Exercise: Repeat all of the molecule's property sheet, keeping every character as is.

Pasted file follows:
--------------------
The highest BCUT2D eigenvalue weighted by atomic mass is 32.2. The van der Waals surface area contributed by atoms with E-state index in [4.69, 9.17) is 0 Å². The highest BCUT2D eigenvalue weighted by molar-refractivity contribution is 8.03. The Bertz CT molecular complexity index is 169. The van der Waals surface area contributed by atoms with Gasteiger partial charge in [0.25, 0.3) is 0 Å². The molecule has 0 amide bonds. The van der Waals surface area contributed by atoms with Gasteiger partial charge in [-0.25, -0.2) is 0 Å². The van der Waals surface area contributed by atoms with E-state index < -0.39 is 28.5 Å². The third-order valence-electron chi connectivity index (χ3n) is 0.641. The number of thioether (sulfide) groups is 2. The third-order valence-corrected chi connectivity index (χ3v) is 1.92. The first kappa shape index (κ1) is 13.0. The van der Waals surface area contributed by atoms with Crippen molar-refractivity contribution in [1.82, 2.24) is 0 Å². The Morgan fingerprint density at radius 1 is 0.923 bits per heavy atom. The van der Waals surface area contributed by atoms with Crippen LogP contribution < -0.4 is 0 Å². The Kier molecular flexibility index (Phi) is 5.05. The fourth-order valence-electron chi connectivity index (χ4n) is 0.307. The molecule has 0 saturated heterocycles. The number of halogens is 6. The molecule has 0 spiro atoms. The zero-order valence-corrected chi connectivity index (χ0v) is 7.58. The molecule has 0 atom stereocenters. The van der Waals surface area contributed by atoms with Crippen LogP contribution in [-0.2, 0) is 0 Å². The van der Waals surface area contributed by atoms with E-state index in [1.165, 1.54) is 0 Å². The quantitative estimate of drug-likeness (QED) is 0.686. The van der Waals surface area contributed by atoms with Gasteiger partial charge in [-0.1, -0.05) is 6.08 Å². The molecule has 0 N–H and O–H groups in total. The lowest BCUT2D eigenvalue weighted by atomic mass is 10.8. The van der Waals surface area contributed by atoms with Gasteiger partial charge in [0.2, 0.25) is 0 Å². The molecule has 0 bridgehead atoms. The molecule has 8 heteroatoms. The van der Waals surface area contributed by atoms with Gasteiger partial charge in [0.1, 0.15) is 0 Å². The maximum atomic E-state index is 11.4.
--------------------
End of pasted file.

The highest BCUT2D eigenvalue weighted by atomic mass is 32.2. The van der Waals surface area contributed by atoms with E-state index in [4.69, 9.17) is 0 Å². The highest BCUT2D eigenvalue weighted by molar-refractivity contribution is 8.03. The Bertz CT molecular complexity index is 169. The van der Waals surface area contributed by atoms with Gasteiger partial charge in [0.25, 0.3) is 0 Å². The molecule has 0 amide bonds. The van der Waals surface area contributed by atoms with Gasteiger partial charge in [-0.25, -0.2) is 0 Å². The van der Waals surface area contributed by atoms with E-state index < -0.39 is 28.5 Å². The third-order valence-electron chi connectivity index (χ3n) is 0.641. The number of thioether (sulfide) groups is 2. The third-order valence-corrected chi connectivity index (χ3v) is 1.92. The first kappa shape index (κ1) is 13.0. The van der Waals surface area contributed by atoms with Crippen molar-refractivity contribution in [1.82, 2.24) is 0 Å². The Morgan fingerprint density at radius 1 is 0.923 bits per heavy atom. The van der Waals surface area contributed by atoms with Crippen LogP contribution < -0.4 is 0 Å². The Kier molecular flexibility index (Phi) is 5.05. The fourth-order valence-electron chi connectivity index (χ4n) is 0.307. The molecule has 0 saturated heterocycles. The number of halogens is 6. The molecule has 0 spiro atoms. The zero-order valence-corrected chi connectivity index (χ0v) is 7.58. The molecule has 0 atom stereocenters. The van der Waals surface area contributed by atoms with Crippen LogP contribution in [-0.2, 0) is 0 Å². The van der Waals surface area contributed by atoms with E-state index in [1.165, 1.54) is 0 Å². The quantitative estimate of drug-likeness (QED) is 0.686. The van der Waals surface area contributed by atoms with Gasteiger partial charge in [-0.1, -0.05) is 6.08 Å². The molecule has 0 N–H and O–H groups in total. The lowest BCUT2D eigenvalue weighted by atomic mass is 10.8. The van der Waals surface area contributed by atoms with Gasteiger partial charge in [0.2, 0.25) is 0 Å². The molecule has 0 bridgehead atoms. The molecule has 8 heteroatoms. The van der Waals surface area contributed by atoms with Gasteiger partial charge in [0.1, 0.15) is 0 Å². The maximum atomic E-state index is 11.4.